When a Pandemic Challenges Your Best-Laid Business Plans

After teaching for more than 30 years—most recently building a successful preschool program for a dance studio in Burlington, North Carolina—Kim Black decided it was time to open her own business. But the very day she signed the lease for Miss Kim’s Children’s Dance and Arts was the day North Carolinians learned dance studios were required to close due to the pandemic. That didn’t stop her.

Miss Kim kneels in front of her dance studio next to a young student, both of whom are smiling
A summer camp student at Miss Kim’s. Children’s Dance and Arts. Courtesy of Kim Black.

Listening to Kim Black talk about her teaching career, there is no doubt she’s found her life’s purpose: sparking the imaginations of preschool dancers while building their confidence. But this year, Black was inspired to take a bold new step: She opened her own dance-studio business, investing $14,000 in a 2,800-square-foot space—in the midst of a pandemic.

Better known as “Miss Kim” in the Burlington, North Carolina, community where she has been a dance educator for over 30 years, the bubbly dynamo has developed quite a loyal following, and former students often enroll their children in her classes. It was the successful growth of the preschool program she started in 2011 at Burlington Dance Center that inspired her to start a studio.

Her business plan was simple. Shefocused on a concept that did not yet exist in the area: a dance studio for children ages 18 months to 9 years old. She selected her location based on convenience for families and placed her $2,000 deposit. However, the March day she signed the lease for Miss Kim’s Children’s Dance and Arts was also the day North Carolinians learned most businesses were required to close due to the pandemic. Fortunately, the landlord agreed to waive her summer lease payments until August.

 “COVID is a terrible thing, but it was a gift to have the time to plan and prepare,” Black says. She used the time to get her Acrobatic Arts AcroDance certification and finalize her LLC, insurance and music-licensing paperwork, get her website up and running, hire a construction company to complete four rooms (two studios, a playroom and a future art room), and have window decals installed. “I am determined and have a community supporting me and my mission,” she says.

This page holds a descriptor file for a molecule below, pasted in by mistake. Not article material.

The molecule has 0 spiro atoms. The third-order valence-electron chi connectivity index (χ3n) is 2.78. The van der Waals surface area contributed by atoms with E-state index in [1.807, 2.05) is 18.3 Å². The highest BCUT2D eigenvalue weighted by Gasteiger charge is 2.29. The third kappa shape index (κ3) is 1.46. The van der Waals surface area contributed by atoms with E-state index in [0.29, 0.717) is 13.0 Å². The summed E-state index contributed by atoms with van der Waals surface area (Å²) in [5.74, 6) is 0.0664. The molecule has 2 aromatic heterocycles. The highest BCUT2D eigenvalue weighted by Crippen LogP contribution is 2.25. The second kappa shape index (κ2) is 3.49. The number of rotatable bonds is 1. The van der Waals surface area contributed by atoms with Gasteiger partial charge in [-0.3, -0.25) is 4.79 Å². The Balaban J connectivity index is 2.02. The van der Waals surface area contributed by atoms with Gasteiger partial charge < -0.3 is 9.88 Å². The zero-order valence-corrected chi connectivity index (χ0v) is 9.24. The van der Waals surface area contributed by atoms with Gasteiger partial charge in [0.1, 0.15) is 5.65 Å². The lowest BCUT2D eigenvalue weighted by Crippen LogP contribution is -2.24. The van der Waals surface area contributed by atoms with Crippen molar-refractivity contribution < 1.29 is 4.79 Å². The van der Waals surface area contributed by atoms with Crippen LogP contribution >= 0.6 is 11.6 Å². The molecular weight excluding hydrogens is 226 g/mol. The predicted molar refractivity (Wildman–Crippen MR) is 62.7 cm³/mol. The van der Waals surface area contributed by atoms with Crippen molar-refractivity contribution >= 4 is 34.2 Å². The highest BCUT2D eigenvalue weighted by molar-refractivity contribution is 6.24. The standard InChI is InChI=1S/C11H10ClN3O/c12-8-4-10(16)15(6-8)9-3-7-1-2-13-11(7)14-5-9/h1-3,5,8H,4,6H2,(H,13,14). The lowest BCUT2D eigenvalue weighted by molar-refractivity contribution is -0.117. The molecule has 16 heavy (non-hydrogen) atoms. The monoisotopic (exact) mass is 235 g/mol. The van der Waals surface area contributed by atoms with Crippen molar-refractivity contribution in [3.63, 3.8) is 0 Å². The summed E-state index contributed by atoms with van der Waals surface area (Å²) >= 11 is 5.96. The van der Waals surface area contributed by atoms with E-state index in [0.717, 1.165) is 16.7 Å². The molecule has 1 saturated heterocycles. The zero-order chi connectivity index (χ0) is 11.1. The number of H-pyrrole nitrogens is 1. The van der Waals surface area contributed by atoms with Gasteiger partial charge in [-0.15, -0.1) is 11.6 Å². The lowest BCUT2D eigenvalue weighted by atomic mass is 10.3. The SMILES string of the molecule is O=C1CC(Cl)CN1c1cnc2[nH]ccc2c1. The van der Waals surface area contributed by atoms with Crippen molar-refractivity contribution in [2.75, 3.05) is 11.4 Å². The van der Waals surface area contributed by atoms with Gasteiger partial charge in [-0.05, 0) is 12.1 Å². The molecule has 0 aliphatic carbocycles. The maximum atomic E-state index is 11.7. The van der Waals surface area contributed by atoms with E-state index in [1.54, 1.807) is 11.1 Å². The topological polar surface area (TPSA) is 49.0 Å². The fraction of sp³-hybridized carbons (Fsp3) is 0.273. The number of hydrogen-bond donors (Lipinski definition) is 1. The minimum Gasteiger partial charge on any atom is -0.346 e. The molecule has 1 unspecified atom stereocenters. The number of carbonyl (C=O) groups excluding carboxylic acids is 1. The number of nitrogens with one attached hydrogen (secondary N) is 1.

Most of Black’s $14,000 start-up costs went toward construction. To raise money, she taught online classes for $5, ran a GoFundMe campaign that brought in around $1,200, and received $2,500 in donations from dance families. Her mother and brother helped her fund the remaining amount.

Miss Kim’s officially opened for a socially distanced princess camp at the start of June with 16 campers, and there were waitlists for most of its other summer camps. After three summer camps, Black had enough funds to purchase flooring for one of the studios, which she and her husband, Fred, installed together. And after 11 weeks of summer camps, she was able to purchase flooring for the other studio, hold professional development for her staff, purchase acro equipment, and have a kitchenette installed by a dance dad in the common area. 

Miss Kim's studio, half of the floor is finished with Marley and the other half is still hardwood
Black and her husband installed their own flooring. Courtesy of Kim Black.

Teaching tiny tots how to stay six feet apart can be a challenge, but Black said it helped that they were already familiar with her and that they were in a new place. “It was new to them, which meant our social-distance rules were easier followed,” she says. “I placed children and toys strategically so they could play together but still be six feet apart.”

Campers entered the room, placed their items in their own laundry baskets and then washed their hands. Handwashing happened every 30 minutes, as well as before and after snack time and before they left the studio, as well as routine cleaning of all surfaces by Black and her assistants. “I had to restructure what I normally do with activities, like no hand-holding or partner work, but we did lots of group activities and games that encouraged teamwork without touching,” Black says. “COVID has made me push myself creatively like I never thought possible.”

Miss Kim curtsies in front of her studio with three young students who wear costumes
Miss Kim’s summer camp students held a sidewalk showcase. Courtesy of Kim Black.

Miss Kim currently has 311 students enrolled (her original goal was 100) for the fall semester, which started September 7, and as long as COVID does not close the studio, Black expects to meet her revenue goals for 2020–21. She will teach the majority of the preschoolers and she has six staff members who will teach the remaining age groups. “I’m honing in on what I do well so that I can knock it out of the park,” she says.

Hannah Maria Hayes has a MA in dance education from New York University and has been writing for Dance Media publications since 2008.